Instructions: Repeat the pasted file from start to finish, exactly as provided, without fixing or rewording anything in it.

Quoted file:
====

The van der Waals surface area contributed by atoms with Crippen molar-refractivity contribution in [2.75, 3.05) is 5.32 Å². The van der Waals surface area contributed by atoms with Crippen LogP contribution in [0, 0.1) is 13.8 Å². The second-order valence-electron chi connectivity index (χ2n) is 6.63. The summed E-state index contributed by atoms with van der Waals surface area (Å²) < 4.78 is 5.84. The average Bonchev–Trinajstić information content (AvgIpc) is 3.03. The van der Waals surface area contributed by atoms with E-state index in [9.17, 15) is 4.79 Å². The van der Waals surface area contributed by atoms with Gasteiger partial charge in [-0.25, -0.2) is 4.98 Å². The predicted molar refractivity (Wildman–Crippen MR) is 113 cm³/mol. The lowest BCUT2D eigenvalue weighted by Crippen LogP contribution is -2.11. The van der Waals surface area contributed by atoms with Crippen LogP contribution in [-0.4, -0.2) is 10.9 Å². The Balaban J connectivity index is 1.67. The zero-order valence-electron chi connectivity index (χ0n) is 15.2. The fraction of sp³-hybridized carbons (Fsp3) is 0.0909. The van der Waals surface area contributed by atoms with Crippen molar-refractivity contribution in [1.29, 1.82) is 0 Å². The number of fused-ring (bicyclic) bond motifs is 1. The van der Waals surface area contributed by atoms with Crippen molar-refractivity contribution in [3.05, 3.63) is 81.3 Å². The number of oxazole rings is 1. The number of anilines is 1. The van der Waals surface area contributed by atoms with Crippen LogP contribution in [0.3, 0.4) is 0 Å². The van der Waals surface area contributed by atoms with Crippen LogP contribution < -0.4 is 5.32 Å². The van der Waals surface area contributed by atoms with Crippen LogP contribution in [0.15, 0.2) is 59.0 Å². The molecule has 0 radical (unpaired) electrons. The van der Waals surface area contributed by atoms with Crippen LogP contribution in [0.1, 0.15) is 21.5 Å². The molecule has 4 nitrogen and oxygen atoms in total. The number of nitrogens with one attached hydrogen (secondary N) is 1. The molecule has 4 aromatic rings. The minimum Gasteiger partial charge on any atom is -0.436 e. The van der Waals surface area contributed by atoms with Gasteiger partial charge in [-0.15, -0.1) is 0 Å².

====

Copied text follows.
The van der Waals surface area contributed by atoms with Crippen molar-refractivity contribution in [2.75, 3.05) is 5.32 Å². The van der Waals surface area contributed by atoms with Crippen LogP contribution in [0, 0.1) is 13.8 Å². The second-order valence-electron chi connectivity index (χ2n) is 6.63. The summed E-state index contributed by atoms with van der Waals surface area (Å²) < 4.78 is 5.84. The average Bonchev–Trinajstić information content (AvgIpc) is 3.03. The van der Waals surface area contributed by atoms with E-state index in [9.17, 15) is 4.79 Å². The van der Waals surface area contributed by atoms with Gasteiger partial charge in [-0.25, -0.2) is 4.98 Å². The predicted molar refractivity (Wildman–Crippen MR) is 113 cm³/mol. The lowest BCUT2D eigenvalue weighted by Crippen LogP contribution is -2.11. The van der Waals surface area contributed by atoms with Crippen LogP contribution in [-0.4, -0.2) is 10.9 Å². The Balaban J connectivity index is 1.67. The zero-order valence-electron chi connectivity index (χ0n) is 15.2. The fraction of sp³-hybridized carbons (Fsp3) is 0.0909. The van der Waals surface area contributed by atoms with Crippen molar-refractivity contribution in [1.29, 1.82) is 0 Å². The number of fused-ring (bicyclic) bond motifs is 1. The van der Waals surface area contributed by atoms with Crippen molar-refractivity contribution in [3.05, 3.63) is 81.3 Å². The number of oxazole rings is 1. The number of anilines is 1. The van der Waals surface area contributed by atoms with Crippen LogP contribution in [0.3, 0.4) is 0 Å². The van der Waals surface area contributed by atoms with Crippen LogP contribution < -0.4 is 5.32 Å². The van der Waals surface area contributed by atoms with Crippen LogP contribution in [0.15, 0.2) is 59.0 Å². The molecule has 0 radical (unpaired) electrons. The van der Waals surface area contributed by atoms with Crippen LogP contribution in [0.1, 0.15) is 21.5 Å². The molecule has 4 nitrogen and oxygen atoms in total. The number of nitrogens with one attached hydrogen (secondary N) is 1. The molecule has 4 aromatic rings. The minimum Gasteiger partial charge on any atom is -0.436 e. The van der Waals surface area contributed by atoms with Gasteiger partial charge in [-0.15, -0.1) is 0 Å².